Final Words

Don’t be fooled by the minor 0.1 bump in the version number; Froyo is a massive update that brings a lot to the table. With Froyo, Google has focused on improving the overall fit and finish of the OS. There are numerous speed improvements like the new JIT compiler and the V8 Javascript Engine, small fixes and UI tweaks and some big ticket features like Flash support and Wi-Fi Hotspot that make Froyo feel much more refined and usable.

Although there are times when the Android’s UI does seem inconsistent and clumsy. The Music player for instance definitely needs a better UI. Google Talk for instance, does not let you switch accounts; you can only sign in to the Google account used to set up the phone. So if you need to use multiple accounts, you’ll have to turn to Meebo or other similar apps. The favorites section of the dialer only arranges contacts alphabetically, there’s no way to customize the order of that list. While nagging, these issues can be easily fixed via a software update. The keyboard in Froyo is still a disappointment, but this is largely attributable to the responsiveness of the screens being used in many Android devices. One of the main reasons why navigating the iPhone is a pleasure is because of the incongruously more accurate and responsive capacitive display. It will be interesting to see how the keyboard performs when paired with a display that matches the iPhone’s caliber.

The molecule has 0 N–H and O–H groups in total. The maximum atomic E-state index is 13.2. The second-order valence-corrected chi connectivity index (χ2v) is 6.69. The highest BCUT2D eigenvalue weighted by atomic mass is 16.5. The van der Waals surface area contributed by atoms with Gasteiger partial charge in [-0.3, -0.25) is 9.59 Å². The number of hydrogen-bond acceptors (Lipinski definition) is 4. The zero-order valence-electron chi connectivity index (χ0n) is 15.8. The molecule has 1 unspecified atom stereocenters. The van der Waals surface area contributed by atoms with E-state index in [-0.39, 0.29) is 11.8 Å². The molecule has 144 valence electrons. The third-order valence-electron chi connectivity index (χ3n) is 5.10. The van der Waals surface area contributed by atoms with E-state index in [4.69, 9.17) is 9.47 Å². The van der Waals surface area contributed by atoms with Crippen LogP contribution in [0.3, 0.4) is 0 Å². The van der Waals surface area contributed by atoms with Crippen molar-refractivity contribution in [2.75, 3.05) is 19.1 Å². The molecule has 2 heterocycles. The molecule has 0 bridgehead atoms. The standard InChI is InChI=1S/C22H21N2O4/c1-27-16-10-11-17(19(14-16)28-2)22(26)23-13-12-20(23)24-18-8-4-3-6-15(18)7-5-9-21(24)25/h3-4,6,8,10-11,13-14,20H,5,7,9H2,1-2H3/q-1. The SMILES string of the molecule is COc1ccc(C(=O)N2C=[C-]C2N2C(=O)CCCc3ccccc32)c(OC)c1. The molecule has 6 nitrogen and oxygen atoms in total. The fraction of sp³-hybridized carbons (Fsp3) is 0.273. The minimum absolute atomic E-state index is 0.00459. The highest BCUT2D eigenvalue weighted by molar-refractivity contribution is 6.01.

When oh when will you get to have some Froyo dear Incredible?

But, Android as a platform suffers from some outstanding issues as well. First and foremost is platform fragmentation. Froyo is the 4th update to Android in the past year, but hardly any devices (with the exception of the Nexus One) are actually running on v2.2. The nature of the Android ecosystem is like a double-edged sword. While it allows handset manufacturers the leeway to design custom UIs and choose underlying hardware configurations to cater to a wide price band, it also makes adopting the latest updates that much harder.